Last week, on our commute into the city, my husband and I spent that sliver of quality time together by listening to a podcast about zombie parasites.
Yes, you read that right. Romance is different for everyone, ok?
As we listened to the story of the fungus that overtakes the bodies of ants and makes them a slave to its desire, I couldn’t help but think about the most obvious picture that God is trying to show us in these tiny creatures.
Sin wants to own you. Sin doesn’t like to die, but it has no problem killing you. Sin will make it look like you, but that is not the real you. Not the fully alive, true you that God intends for you to be.
It’s ironic that most of the time when someone is caught in sin, myself included, a familiar refrain is to say “This is the real me. This is who I really am. I’m finally being honest with myself and the world about who I am.” And yet, that couldn’t be further from the truth. Sin is a parasite and it will feed on your desires, fantasies, nature, thoughts, and actions until you are just a shell of the person you were meant to be. Sin doesn’t make you more real. Sin makes you more dead.
I know what this feels like. When sin that lives inside of me is met by the hands of the Creator who intends to uproot, sever, or suffocate it, I find my physical body reacting to the work. Oh, that sin issue that I thought was just in one area is everywhere, wrapping itself around everything in which I live and move and have my being? You’re going to address that? *nervous laughter* Yeah, that’s fine.
Last summer, when an article I wrote made a lot of people angry, I found the people-pleasing desire within me bubbling to the surface. The idol I’ve worshipped for years to make everyone happy, never rock the boat, keep peace at all costs, don’t let the Gospel or truth get in the way of a good relationship, say what people want you to say and for heaven’s sake, don’t confront them on anything, this idol squirmed inside of me. As each comment or tag came in to attack my character, me as a person, my heart behind the words, I found the idol of “praise of men” within me begging for food.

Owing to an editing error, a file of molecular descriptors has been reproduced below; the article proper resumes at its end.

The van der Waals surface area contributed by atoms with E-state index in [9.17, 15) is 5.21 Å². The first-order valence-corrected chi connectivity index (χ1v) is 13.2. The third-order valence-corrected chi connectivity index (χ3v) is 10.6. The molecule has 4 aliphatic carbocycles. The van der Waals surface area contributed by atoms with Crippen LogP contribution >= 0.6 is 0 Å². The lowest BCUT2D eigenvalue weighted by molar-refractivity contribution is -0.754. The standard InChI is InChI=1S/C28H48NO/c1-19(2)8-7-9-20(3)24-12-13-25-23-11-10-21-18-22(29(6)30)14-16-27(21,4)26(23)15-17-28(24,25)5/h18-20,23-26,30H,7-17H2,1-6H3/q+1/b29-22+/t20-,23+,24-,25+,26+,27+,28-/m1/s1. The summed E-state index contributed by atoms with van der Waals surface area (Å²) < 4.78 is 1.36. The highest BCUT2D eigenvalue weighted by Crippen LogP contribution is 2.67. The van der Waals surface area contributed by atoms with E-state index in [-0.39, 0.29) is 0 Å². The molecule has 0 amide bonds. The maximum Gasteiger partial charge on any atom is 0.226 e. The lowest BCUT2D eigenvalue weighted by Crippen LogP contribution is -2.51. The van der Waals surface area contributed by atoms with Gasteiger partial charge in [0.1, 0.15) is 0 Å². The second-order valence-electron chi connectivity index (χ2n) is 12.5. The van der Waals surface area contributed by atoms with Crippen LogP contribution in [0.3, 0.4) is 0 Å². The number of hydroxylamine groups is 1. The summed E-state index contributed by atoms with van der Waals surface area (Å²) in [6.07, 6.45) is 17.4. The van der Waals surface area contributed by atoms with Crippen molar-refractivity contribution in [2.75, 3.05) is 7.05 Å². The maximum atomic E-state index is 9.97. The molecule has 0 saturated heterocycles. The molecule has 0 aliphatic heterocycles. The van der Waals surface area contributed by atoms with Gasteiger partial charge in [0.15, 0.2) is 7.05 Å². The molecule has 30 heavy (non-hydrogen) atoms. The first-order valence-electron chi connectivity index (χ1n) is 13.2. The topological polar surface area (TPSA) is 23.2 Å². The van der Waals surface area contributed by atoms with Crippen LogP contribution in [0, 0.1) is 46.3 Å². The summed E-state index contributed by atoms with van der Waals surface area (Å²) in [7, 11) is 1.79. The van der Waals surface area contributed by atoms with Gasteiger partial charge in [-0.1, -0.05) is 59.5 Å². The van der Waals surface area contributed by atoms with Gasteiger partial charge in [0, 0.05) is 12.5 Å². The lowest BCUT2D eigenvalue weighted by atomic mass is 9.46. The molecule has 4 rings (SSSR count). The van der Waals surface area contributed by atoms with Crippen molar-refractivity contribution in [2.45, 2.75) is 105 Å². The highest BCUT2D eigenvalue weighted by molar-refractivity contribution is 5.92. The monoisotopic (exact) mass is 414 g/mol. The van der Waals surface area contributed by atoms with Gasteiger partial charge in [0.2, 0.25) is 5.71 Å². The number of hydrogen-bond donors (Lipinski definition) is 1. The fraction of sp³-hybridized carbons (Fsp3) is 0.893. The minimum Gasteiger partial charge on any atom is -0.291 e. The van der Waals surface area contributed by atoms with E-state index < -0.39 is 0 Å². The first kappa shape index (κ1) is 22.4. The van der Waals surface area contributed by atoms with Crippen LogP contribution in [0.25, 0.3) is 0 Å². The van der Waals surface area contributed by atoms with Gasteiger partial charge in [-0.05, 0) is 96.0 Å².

Feed me praise, it would ask.
No, I’d say.
Feed me the love of people, it gasped.
No, I can’t do that today, I’d whisper by night.
Tell them that you don’t mean any of it and you just want them to like you, it screamed under the hand of suffocation.
No, I cried. You don’t get to call the shots anymore.
My idol of affirmation, of the praise of men, of people-pleasing, felt like it was literally dying within me. My skin crawled, my heart raced, my sleep disrupted because there was a parasite inside of me who wanted to eat, to breathe, to survive but the gracious hand of my Creator (and husband and pastors) said, “It’s time for this to die.”
“Sin isn’t the whole truth about you,” I told a friend whose sin has erupted in her world. Personal private choices are now public and disrupting her home, her family, her peace. It would be tempting for her to think that sin is who she is. Clearly, she did those things. She made those choices. All of the words and accusations point to her. “You are more alive than the sin that lives in you,” I said. She said she couldn’t stop shaking, that she felt like something inside of her was dying, that she was suffocating while breathing.
The parasite. It’s hungry. And you’ve removed its food source. You’ve taken away its oxygen.
Sin may live in our nature, but we are stepping into a real world. Christ calls us to live for him and die to the rest of it. When we breathe our first breath out of the darkness and into the light of real sight, real kingdom, real living, the tendrils of sin that snake around our heart, mind, and soul, begin to singe under the brightness. As the work of real change happens, slowly, over time we’ll be witnesses and active participants in the death of those snake-like parasitic entrapments. But it might pull at our lungs. It might keep us awake. It might make our hands shake.
When the zombie fungus takes over the ant, it makes the ant climb to a certain height of a plant and lock its jaw on the underside of the leaf, hanging above other ant colonies. This is where the ant will fully die, in the shell of something that appears alive, and thus allowing the spores to drop on the colony below where it will find new hosts. Sin doesn’t love its host. It just finds a new one.
Don’t die before you die. By the mercy of God, “Put to death therefore what is earthly in you…” (Colossians 3:5) so that you can truly live.